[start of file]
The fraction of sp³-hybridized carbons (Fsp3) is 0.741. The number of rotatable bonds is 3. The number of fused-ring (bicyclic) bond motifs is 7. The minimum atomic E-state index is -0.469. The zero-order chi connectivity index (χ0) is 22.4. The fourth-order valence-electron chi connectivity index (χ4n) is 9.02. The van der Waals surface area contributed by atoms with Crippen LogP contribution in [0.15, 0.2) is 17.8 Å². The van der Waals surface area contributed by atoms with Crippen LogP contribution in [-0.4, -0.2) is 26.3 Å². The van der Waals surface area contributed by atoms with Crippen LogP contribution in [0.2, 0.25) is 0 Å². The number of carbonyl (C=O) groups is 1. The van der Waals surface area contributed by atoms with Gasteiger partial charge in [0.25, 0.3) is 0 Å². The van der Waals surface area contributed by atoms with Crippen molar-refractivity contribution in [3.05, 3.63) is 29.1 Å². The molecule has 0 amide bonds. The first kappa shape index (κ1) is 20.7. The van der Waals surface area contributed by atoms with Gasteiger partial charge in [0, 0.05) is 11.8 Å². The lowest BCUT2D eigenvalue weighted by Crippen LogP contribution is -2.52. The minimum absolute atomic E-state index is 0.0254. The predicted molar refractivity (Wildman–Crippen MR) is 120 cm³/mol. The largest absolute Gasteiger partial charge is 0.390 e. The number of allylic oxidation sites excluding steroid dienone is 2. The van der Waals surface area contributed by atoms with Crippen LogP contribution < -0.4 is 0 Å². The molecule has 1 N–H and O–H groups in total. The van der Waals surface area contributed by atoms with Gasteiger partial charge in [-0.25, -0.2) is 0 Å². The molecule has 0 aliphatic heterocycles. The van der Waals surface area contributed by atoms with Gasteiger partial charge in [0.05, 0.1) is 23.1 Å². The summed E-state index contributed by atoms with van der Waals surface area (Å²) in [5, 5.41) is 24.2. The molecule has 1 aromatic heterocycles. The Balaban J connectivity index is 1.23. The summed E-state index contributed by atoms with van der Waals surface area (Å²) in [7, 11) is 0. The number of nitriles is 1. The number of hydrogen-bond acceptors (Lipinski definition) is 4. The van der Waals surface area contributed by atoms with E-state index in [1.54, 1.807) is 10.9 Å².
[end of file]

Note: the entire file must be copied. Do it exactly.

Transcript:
The fraction of sp³-hybridized carbons (Fsp3) is 0.741. The number of rotatable bonds is 3. The number of fused-ring (bicyclic) bond motifs is 7. The minimum atomic E-state index is -0.469. The zero-order chi connectivity index (χ0) is 22.4. The fourth-order valence-electron chi connectivity index (χ4n) is 9.02. The van der Waals surface area contributed by atoms with Crippen LogP contribution in [0.15, 0.2) is 17.8 Å². The van der Waals surface area contributed by atoms with Crippen LogP contribution in [-0.4, -0.2) is 26.3 Å². The van der Waals surface area contributed by atoms with Crippen LogP contribution in [0.2, 0.25) is 0 Å². The number of carbonyl (C=O) groups is 1. The van der Waals surface area contributed by atoms with Gasteiger partial charge in [0.25, 0.3) is 0 Å². The van der Waals surface area contributed by atoms with Crippen molar-refractivity contribution in [3.05, 3.63) is 29.1 Å². The molecule has 0 amide bonds. The first kappa shape index (κ1) is 20.7. The van der Waals surface area contributed by atoms with Gasteiger partial charge in [0, 0.05) is 11.8 Å². The lowest BCUT2D eigenvalue weighted by Crippen LogP contribution is -2.52. The minimum absolute atomic E-state index is 0.0254. The predicted molar refractivity (Wildman–Crippen MR) is 120 cm³/mol. The largest absolute Gasteiger partial charge is 0.390 e. The number of allylic oxidation sites excluding steroid dienone is 2. The van der Waals surface area contributed by atoms with Crippen LogP contribution < -0.4 is 0 Å². The molecule has 1 N–H and O–H groups in total. The van der Waals surface area contributed by atoms with Gasteiger partial charge in [-0.25, -0.2) is 0 Å². The molecule has 0 aliphatic heterocycles. The van der Waals surface area contributed by atoms with Gasteiger partial charge in [0.05, 0.1) is 23.1 Å². The summed E-state index contributed by atoms with van der Waals surface area (Å²) in [5, 5.41) is 24.2. The molecule has 1 aromatic heterocycles. The Balaban J connectivity index is 1.23. The summed E-state index contributed by atoms with van der Waals surface area (Å²) in [7, 11) is 0. The number of nitriles is 1. The number of hydrogen-bond acceptors (Lipinski definition) is 4. The van der Waals surface area contributed by atoms with E-state index in [1.54, 1.807) is 10.9 Å².